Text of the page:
A New Treatment Can Relieve Childhood Eczema and Asthma

A new research study has been able to find a new approach for the treatment of atopic eczema along with the prevention of the worsening of asthma occurring in children. The study was published in a journal named Journal of Investigative Dermatology.

Atopic dermatitis, also called eczema, is known to affect about 15 percent or 20 percent of children and about 1 to 3 percent of adults all over the world.

In the United States, about 10 to 20 percent of the children who are under the age of 10 years suffer from atopic eczema which accounts for about 28 million American children.

The condition is quite common in children. Some infants who are affected by this condition may develop asthma or allergic rhinitis after they grow up. This is considered as “atopic march”, a phenomenon whose mechanism and causes have made researchers quite confused in the past few years.

A new study has been able to shed light in understanding the mechanism behind atopic march when researchers belonging to the VIB Ghent University located in Flanders, Belgium were looking forward to treat atopic dermatitis and asthma.

The research team was led by Prof. Karolien De Bosscher, Prof. Hamida Hammad, and Dr. Julie Deckers.

Childhood Eczema

Study of Atopic March in Rodents

Dr. Deckers along with the team formulated a mouse model for atopic march where the rats were presented to house dust mites repeatedly through the lugs and skin. House dust mites are known for triggering asthma and eczema.

The researchers were curious to know if providing relief for skin inflammation with the help of PPAR [gamma] agonists and glucocorticoids have any role in influencing asthma development.

PPAR gamma agonists and glucocorticoids are considered to be two anti-inflammatory compounds that were administered to the mice topically.

The study was able to reveal insights regarding the complex way atopic march develops. As predicted by the lead researcher, the test was able to show that house dust mite-induced skin swelling can lead to allergic airway inflammation.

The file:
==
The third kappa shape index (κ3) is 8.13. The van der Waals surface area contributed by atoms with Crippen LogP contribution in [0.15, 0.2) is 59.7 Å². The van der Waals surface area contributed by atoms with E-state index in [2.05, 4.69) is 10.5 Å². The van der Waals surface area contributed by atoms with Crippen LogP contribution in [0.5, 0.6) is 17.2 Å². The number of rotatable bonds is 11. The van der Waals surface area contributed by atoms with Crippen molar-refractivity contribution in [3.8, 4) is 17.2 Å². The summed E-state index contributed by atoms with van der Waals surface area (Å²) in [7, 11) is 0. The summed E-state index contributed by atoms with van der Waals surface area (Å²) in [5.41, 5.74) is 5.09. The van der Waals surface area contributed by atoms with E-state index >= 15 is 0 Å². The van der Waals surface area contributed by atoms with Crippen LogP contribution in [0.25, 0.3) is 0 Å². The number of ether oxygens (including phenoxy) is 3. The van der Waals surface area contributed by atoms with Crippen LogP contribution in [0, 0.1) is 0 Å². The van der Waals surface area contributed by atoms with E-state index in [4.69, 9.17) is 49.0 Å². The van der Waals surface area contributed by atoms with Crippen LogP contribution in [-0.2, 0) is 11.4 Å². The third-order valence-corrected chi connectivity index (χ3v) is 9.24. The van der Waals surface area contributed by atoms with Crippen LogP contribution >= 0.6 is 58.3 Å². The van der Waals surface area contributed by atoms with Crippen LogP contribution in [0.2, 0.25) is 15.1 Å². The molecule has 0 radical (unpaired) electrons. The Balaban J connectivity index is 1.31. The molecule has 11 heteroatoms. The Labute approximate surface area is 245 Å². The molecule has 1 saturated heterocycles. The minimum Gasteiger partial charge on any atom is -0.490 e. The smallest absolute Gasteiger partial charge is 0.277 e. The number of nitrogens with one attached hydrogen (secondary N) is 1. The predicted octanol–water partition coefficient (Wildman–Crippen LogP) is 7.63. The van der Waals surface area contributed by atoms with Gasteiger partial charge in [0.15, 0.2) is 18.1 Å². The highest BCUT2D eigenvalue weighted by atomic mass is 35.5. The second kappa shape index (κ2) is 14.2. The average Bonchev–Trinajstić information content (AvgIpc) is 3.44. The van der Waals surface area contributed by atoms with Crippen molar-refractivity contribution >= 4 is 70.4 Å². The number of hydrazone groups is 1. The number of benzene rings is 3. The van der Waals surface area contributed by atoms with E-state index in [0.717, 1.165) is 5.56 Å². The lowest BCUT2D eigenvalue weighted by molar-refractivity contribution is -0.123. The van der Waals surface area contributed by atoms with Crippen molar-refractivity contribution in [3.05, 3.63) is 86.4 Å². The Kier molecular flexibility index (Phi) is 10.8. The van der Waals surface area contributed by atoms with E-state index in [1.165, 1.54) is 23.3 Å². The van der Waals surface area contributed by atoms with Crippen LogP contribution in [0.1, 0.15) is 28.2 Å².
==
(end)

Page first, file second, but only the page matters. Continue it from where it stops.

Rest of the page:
Dr. Deckers mentioned that to the researchers’ surprise, the airway inflammation response is quite different from the reaction given when the lungs are directly exposed to house dust mites without having skin inflammation in prior. These results have provided a deeper understanding regarding the complexity possessed by the atopic march, according to the lead researcher.

Childhood Eczema and Its ‘Potent Remedy’

With respect to the effect possessed by the combined anti-inflammatory compounds in the two conditions, the results were to be successful.

The authors mentioned that cutanoeus combined activation of PPAR gamma agonists and glucocorticoids in reducing skin inflammation to a larger extent can be compared only to a single activation.

The combined therapy was helpful in alleviating atopic dermatitis, but was not capable of preventing the allergic asthma response observed in the lungs, according to Dr. Deckers.

In the near future, scientists want to publish results based on human clinical trials and work simultaneously on new therapies for stopping the worsening of atopic march.

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